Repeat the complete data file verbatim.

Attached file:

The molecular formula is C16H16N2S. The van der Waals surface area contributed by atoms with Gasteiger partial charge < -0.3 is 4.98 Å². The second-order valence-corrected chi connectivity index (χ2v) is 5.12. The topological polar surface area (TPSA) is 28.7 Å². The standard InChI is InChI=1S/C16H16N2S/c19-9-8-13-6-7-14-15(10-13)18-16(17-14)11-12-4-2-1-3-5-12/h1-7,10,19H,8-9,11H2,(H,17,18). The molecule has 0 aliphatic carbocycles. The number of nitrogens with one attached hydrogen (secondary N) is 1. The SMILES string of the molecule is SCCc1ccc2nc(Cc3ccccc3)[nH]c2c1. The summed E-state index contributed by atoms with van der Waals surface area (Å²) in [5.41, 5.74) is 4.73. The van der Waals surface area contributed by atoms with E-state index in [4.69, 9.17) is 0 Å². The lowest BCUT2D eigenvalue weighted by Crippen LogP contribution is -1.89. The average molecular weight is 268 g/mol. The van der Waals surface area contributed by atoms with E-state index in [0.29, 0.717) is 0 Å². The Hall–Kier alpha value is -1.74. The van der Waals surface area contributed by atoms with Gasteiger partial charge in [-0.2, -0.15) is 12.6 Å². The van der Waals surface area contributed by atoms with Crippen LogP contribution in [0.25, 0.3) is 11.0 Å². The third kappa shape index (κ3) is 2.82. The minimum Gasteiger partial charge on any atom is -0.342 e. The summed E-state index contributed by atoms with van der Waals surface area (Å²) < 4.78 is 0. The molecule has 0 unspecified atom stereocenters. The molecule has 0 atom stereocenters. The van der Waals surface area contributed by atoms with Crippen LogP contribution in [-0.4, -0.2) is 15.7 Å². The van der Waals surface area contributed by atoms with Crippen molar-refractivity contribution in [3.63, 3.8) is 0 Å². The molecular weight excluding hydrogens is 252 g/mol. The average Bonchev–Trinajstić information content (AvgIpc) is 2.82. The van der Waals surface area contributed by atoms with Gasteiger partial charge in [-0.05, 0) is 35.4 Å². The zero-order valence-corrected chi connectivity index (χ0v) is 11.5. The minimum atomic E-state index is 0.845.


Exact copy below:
The molecular formula is C16H16N2S. The van der Waals surface area contributed by atoms with Gasteiger partial charge < -0.3 is 4.98 Å². The second-order valence-corrected chi connectivity index (χ2v) is 5.12. The topological polar surface area (TPSA) is 28.7 Å². The standard InChI is InChI=1S/C16H16N2S/c19-9-8-13-6-7-14-15(10-13)18-16(17-14)11-12-4-2-1-3-5-12/h1-7,10,19H,8-9,11H2,(H,17,18). The molecule has 0 aliphatic carbocycles. The number of nitrogens with one attached hydrogen (secondary N) is 1. The SMILES string of the molecule is SCCc1ccc2nc(Cc3ccccc3)[nH]c2c1. The summed E-state index contributed by atoms with van der Waals surface area (Å²) in [5.41, 5.74) is 4.73. The van der Waals surface area contributed by atoms with E-state index in [4.69, 9.17) is 0 Å². The lowest BCUT2D eigenvalue weighted by Crippen LogP contribution is -1.89. The average molecular weight is 268 g/mol. The van der Waals surface area contributed by atoms with E-state index in [0.29, 0.717) is 0 Å². The Hall–Kier alpha value is -1.74. The van der Waals surface area contributed by atoms with Gasteiger partial charge in [-0.2, -0.15) is 12.6 Å². The van der Waals surface area contributed by atoms with Crippen LogP contribution in [0.25, 0.3) is 11.0 Å². The third kappa shape index (κ3) is 2.82. The minimum Gasteiger partial charge on any atom is -0.342 e. The summed E-state index contributed by atoms with van der Waals surface area (Å²) < 4.78 is 0. The molecule has 0 unspecified atom stereocenters. The molecule has 0 atom stereocenters. The van der Waals surface area contributed by atoms with Crippen LogP contribution in [-0.4, -0.2) is 15.7 Å². The van der Waals surface area contributed by atoms with Crippen molar-refractivity contribution in [3.63, 3.8) is 0 Å². The molecular weight excluding hydrogens is 252 g/mol. The average Bonchev–Trinajstić information content (AvgIpc) is 2.82. The van der Waals surface area contributed by atoms with Gasteiger partial charge in [-0.05, 0) is 35.4 Å². The zero-order valence-corrected chi connectivity index (χ0v) is 11.5. The minimum atomic E-state index is 0.845.